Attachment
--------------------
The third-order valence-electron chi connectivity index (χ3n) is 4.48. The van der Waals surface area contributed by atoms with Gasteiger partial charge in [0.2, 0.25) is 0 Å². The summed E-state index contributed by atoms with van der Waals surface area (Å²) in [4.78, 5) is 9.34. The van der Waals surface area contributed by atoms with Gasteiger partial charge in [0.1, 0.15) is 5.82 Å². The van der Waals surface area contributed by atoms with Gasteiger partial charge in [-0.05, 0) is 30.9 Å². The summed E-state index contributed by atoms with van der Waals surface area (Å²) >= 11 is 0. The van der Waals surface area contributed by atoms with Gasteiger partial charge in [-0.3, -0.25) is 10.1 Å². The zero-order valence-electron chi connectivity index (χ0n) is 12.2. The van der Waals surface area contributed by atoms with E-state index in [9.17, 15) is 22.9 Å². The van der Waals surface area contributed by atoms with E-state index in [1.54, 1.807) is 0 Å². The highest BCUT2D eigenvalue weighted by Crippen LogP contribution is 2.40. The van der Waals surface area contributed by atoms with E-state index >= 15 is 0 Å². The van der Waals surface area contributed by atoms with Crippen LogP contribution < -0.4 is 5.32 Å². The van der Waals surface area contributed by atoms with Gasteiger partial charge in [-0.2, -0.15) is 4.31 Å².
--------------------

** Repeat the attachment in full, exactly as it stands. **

The third-order valence-electron chi connectivity index (χ3n) is 4.48. The van der Waals surface area contributed by atoms with Gasteiger partial charge in [0.2, 0.25) is 0 Å². The summed E-state index contributed by atoms with van der Waals surface area (Å²) in [4.78, 5) is 9.34. The van der Waals surface area contributed by atoms with Gasteiger partial charge in [0.1, 0.15) is 5.82 Å². The van der Waals surface area contributed by atoms with Gasteiger partial charge in [-0.05, 0) is 30.9 Å². The summed E-state index contributed by atoms with van der Waals surface area (Å²) >= 11 is 0. The van der Waals surface area contributed by atoms with Gasteiger partial charge in [-0.3, -0.25) is 10.1 Å². The zero-order valence-electron chi connectivity index (χ0n) is 12.2. The van der Waals surface area contributed by atoms with E-state index in [9.17, 15) is 22.9 Å². The van der Waals surface area contributed by atoms with E-state index in [1.54, 1.807) is 0 Å². The highest BCUT2D eigenvalue weighted by Crippen LogP contribution is 2.40. The van der Waals surface area contributed by atoms with E-state index >= 15 is 0 Å². The van der Waals surface area contributed by atoms with Crippen LogP contribution < -0.4 is 5.32 Å². The van der Waals surface area contributed by atoms with Gasteiger partial charge in [-0.2, -0.15) is 4.31 Å².